The science of Breaking Bad: Rabid Dog

Breaking Bad | Season 5 | Episode 12 | “Rabid Dog”

What's one more?

What’s one more?

After four and a half seasons of being pushed around, Jesse is finally wresting the rudders back and will get his revenge. Or will he? If there’s one thing that Breaking Bad has been consistent on, it’s cooking up surprises for us.

This episode is reviewed at Emilia Jordan and the A.V. Club, and you can read more about it at AMC and IMDb.

Random thoughts

Gasoline is a complex mixture of hydrocarbons, and is notoriously difficult to get out of fabrics. In Walt’s case, if the stuff has soaked into wooden flooring then he really is out of luck – the cleaners may be able to remove some of it with solvents and heat, but the smell would remain. Could Walt have lied his way out of it more effectively? Perhaps he could have faked a petrol bomb (that didn’t ignite) from a disgruntled former car wash employee?

As mentioned on the A.V. Club, Marie pretty much quotes the Wikipedia article for saxitoxin. She doesn’t have Walt’s flair for microbiology to make ricin, though where she’d get shellfish toxins from and how she’d get Walt to eat something she’d handled is also a mystery.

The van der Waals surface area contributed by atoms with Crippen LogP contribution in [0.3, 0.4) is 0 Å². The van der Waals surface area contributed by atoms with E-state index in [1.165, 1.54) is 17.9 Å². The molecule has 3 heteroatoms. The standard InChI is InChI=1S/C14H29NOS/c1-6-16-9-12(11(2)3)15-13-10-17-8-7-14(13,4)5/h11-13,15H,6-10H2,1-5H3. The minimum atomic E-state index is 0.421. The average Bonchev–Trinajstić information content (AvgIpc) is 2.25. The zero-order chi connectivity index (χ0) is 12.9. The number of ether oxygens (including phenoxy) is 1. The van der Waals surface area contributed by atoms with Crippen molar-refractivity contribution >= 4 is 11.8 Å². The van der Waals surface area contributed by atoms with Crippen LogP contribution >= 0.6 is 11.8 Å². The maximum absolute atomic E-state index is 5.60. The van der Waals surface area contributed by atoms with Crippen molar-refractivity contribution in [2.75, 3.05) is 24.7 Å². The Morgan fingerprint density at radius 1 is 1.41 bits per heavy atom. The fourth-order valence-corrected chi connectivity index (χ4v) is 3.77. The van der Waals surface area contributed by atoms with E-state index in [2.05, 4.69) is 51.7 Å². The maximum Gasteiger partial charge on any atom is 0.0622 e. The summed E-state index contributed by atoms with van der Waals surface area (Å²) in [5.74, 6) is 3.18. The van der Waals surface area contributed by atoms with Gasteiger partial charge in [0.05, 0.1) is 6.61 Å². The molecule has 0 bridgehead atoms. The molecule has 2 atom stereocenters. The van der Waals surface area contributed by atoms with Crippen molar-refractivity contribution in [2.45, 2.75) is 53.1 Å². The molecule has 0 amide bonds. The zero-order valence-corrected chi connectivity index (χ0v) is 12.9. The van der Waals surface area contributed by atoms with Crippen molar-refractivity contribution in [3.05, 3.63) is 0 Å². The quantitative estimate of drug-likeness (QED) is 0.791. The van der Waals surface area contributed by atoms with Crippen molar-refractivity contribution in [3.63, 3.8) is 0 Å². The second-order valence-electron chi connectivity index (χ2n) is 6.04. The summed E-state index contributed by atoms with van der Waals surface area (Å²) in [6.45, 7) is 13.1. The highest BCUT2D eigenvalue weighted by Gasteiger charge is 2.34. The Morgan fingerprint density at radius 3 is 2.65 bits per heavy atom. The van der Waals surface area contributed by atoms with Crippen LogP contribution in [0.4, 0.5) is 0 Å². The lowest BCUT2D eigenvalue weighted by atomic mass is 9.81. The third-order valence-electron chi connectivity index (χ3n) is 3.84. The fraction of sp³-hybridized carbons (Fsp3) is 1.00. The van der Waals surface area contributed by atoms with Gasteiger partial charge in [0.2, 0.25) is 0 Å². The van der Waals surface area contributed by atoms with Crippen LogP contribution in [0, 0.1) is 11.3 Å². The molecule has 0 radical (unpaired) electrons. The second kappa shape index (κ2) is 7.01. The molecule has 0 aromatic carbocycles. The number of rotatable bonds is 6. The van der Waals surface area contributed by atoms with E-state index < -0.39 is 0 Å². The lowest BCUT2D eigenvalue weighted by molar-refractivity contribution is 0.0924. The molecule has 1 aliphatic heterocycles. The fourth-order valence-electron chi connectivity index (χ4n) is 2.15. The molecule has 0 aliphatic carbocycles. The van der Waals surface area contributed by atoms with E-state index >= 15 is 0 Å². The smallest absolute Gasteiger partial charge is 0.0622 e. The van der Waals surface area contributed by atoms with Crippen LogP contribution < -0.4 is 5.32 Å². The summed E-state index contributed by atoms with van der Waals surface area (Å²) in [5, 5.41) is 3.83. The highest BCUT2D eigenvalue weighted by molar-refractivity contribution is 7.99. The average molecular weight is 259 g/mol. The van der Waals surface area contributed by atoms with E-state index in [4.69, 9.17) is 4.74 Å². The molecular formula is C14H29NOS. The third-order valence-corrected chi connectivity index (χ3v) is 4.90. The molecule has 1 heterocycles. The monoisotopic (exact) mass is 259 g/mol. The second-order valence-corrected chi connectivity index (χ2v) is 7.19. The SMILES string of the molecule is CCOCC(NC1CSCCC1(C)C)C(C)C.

“I’m going to get you where you really live.” What’s Jesse’s new plan? He can’t be talking about a physical location, and probably wouldn’t go after Walt’s family. I think that he’s going to try and undermine the Heisenberg myth; reveal the man behind the meth and destroy the persona that Walt has built up. That is, if Walt doesn’t have him killed first.

Elements in the credits

Breaking Bromine
Bad Barium
Created Chromium
Bryan Cranston Bromine
AnNa Gunn Sodium
AAron Paul Argon
DeaN Norris Nitrogen
Betsy Brandt Beryllium
RJ MitTe Tellurium
BOb Odenkirk Oxygen
Laura Fraser Francium
JEsse Plemons Einsteinium
Steven MicHael Quezada Hydrogen
Bill Burr Bismuth
Lavell Crawford Chromium
BRuce McKenzie Ruthenium
Skip MAcDonald Actinium
Mark FreeboRn Radon
MiChael Slovis Carbon
Dave Porter Polonium
Sharon Bialy Sulfur
Sherry Thomas Thorium
BrYan Cranston Yttrium
DiaNe Mercer Neon
Moira Walley-Beckett Molybdenum
Thomas SchnAuz Gold
George Mastras Germanium
PeTer Gould Tellurium
Sam Catlin Calcium
Melissa Bernstein Beryllium
MicHelle MacLaren Helium
Mark JOhnson Oxygen
StewArt A. Lyons Argon
Sam CAtlin Astatine
Vince Gilligan Vanadium

2 Responses to The science of Breaking Bad: Rabid Dog

  1. […] Weak Interactions – The Science of Breaking Bad […]

  2. petrol is mostly octane (with impurities of other alkanes and alkenes). I was almost dissapointed that walter didnt have a more scientific way of removing it, hes definately losing his grip, although he certainly has a lot more on his mind. maybe some sought of non polar molecule which would be alkane soluble but easily extracted. love the blog. just wondering who do you think is most likely to survive the events of to’hajiiilee?

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